had he been linked to a radiant angel much friendship as for Lord Clare. I have herself; his faults were too heredibeen constantly corresponding with him tary, and had been too much conever since I knew he was in Italy; and ' firmed by a loose education, Is look forward to seeing him, and talking there not an evident inconsistency over with him our old Harrow stories, with between the termination of his first infinite delight. There is no pleasure in paragraph, as given above, and the life equal to that of meeting an old friend. beginning of his fifth ? You know how glad I was to see Hay. Why did not Scroope Davics come to see
His judgment in critical matters me ? Some one told me that he was at Flo- could have legitimately inferred from
was more discriminating than we rence, but it is impossible. “There are two things that strike me at
his perpetual sneers and tirades, this moment, which I did at Harrow: I whenever the name of Shakspeare or fought Lord Calthorpe for writing · D-d Milton was mentioned. He passes Atheist !! under my name; and prevented many opinions on the genius and the school-room from being burnt during a style of his cotemporaries, which rebellion, by pointing out to the boys the are for the most part judicious, and names of their fathers and grandfathers on often leaning much more to the side the walls, “ Had I married Miss C perhaps pected, or can (as critics) approve:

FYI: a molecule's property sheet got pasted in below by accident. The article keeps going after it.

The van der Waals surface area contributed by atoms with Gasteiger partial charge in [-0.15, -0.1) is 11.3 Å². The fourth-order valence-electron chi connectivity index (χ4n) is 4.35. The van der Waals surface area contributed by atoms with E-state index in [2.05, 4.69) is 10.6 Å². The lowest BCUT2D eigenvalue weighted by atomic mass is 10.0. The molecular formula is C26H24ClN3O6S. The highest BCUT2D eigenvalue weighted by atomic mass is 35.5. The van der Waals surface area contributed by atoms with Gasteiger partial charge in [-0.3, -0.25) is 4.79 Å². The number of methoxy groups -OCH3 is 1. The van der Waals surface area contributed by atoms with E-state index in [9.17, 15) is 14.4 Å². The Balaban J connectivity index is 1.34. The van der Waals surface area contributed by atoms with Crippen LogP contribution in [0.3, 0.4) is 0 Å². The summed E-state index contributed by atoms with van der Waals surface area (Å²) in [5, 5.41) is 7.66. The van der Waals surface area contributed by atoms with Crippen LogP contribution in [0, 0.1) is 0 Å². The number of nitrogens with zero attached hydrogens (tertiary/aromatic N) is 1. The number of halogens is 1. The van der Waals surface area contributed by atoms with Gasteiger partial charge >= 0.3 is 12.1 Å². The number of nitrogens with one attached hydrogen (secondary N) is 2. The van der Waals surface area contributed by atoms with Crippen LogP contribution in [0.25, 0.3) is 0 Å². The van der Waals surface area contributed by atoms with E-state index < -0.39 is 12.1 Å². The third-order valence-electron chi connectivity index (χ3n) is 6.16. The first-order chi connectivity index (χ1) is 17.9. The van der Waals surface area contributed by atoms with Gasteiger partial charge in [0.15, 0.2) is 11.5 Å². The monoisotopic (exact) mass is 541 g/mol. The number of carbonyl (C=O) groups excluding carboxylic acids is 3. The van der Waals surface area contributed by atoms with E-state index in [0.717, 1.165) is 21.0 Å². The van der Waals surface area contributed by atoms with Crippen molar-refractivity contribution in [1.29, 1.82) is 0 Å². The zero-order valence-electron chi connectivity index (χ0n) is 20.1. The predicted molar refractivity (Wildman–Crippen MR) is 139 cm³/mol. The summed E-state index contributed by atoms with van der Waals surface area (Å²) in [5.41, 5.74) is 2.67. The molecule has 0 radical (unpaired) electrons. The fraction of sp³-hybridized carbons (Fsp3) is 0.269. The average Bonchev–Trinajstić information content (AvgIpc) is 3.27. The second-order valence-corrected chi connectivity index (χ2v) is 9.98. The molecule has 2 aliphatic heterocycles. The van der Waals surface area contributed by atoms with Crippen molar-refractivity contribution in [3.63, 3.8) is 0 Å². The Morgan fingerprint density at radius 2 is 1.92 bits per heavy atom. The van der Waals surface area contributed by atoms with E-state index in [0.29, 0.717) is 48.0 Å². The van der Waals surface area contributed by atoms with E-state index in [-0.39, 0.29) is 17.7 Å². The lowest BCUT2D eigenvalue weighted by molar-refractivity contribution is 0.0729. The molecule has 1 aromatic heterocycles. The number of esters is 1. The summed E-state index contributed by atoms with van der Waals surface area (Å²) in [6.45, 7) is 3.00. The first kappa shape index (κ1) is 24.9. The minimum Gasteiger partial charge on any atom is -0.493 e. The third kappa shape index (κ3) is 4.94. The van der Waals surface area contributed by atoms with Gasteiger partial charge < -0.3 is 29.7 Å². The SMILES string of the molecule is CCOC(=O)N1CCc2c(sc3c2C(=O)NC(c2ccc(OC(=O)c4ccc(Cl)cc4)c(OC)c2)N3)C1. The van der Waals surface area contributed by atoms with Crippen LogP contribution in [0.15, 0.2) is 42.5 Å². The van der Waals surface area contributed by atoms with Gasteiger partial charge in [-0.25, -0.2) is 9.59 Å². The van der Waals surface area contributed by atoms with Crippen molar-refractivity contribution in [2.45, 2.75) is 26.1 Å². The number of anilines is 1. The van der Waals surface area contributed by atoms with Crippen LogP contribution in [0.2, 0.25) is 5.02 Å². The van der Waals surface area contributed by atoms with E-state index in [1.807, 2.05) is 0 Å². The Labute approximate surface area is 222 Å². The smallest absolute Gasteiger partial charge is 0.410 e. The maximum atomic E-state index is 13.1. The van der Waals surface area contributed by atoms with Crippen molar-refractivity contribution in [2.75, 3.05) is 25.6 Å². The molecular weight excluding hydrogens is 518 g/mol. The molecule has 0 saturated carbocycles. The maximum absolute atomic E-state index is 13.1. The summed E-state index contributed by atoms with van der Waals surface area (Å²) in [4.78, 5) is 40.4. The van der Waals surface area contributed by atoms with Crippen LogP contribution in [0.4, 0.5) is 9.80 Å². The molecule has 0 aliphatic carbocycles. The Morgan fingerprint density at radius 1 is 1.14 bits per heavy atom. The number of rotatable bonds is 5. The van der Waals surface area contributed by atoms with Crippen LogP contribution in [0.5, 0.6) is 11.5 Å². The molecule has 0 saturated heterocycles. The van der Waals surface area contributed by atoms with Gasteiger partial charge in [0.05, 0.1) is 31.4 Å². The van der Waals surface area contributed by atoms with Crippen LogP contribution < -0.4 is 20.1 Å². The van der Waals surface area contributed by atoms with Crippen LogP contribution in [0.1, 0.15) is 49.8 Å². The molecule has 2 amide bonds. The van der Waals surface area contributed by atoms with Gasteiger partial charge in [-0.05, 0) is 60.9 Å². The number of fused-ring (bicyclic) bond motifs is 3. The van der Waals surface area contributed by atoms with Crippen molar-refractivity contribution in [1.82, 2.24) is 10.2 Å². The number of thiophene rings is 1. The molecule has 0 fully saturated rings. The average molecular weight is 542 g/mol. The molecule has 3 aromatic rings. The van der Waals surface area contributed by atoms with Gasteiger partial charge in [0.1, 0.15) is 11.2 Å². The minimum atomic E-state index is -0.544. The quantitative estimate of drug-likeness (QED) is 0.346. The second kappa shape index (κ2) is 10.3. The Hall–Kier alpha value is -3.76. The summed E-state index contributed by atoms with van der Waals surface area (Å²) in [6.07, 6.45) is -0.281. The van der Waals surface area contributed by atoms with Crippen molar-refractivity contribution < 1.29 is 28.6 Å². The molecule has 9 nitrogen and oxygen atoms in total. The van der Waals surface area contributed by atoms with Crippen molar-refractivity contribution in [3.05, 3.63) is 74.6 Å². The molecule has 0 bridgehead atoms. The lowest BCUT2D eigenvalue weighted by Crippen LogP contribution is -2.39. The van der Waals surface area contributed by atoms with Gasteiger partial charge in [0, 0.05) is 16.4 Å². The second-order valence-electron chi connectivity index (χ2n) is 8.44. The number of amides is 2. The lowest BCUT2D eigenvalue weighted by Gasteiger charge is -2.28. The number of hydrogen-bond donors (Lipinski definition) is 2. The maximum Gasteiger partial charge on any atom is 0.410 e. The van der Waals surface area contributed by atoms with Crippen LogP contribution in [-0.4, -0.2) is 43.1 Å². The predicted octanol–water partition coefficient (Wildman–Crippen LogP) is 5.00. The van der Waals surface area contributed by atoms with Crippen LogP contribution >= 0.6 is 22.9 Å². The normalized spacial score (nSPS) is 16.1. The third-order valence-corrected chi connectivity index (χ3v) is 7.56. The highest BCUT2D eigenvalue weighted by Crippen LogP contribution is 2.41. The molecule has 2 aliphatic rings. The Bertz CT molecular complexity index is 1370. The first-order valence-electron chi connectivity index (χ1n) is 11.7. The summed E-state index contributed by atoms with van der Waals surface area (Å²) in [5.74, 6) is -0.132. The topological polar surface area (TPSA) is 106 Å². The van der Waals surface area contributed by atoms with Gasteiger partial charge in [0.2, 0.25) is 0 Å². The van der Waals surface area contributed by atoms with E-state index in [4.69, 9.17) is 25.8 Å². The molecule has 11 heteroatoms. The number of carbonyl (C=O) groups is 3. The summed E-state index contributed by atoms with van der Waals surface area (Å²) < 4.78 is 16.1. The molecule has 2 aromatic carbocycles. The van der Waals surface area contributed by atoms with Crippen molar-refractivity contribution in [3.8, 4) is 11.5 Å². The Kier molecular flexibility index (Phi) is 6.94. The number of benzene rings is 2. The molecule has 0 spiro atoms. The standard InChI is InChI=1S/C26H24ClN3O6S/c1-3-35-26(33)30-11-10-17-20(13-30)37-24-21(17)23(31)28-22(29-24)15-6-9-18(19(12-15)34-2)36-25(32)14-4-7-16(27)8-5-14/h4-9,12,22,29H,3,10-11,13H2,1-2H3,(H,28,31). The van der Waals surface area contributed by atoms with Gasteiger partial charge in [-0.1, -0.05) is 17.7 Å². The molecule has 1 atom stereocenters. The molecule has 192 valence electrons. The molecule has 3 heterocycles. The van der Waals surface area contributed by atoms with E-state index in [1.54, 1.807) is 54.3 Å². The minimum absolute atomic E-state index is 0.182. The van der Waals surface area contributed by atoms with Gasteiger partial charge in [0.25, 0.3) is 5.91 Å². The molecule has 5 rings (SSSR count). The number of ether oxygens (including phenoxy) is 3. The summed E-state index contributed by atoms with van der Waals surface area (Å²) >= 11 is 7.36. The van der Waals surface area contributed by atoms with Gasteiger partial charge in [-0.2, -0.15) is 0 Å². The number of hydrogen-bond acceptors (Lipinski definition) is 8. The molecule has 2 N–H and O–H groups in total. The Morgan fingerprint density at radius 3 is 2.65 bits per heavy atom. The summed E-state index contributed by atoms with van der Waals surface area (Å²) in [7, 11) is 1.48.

of mercy than we could have exthe whole tenor of my life would have been different. She jilted me, however, but her “ Like Gray," said he, “ Campbell marriage proved any thing but a happy smells too much of the oil : he is never saone. She was at length separated from tisfied with what he does ; his finest things Mr. M-, and proposed an interview bave been spoiled by over-polish — the with me, but by the advice of my sister I sharpness of the outline is worn off. Like declined it. I remember meeting her after paintings, poems may be too highly finishmy return from Greece, but pride had con- ed. The great art is effect, no matter how quered my love; and yet it-was not with produced." ••• perfect indifference I saw her.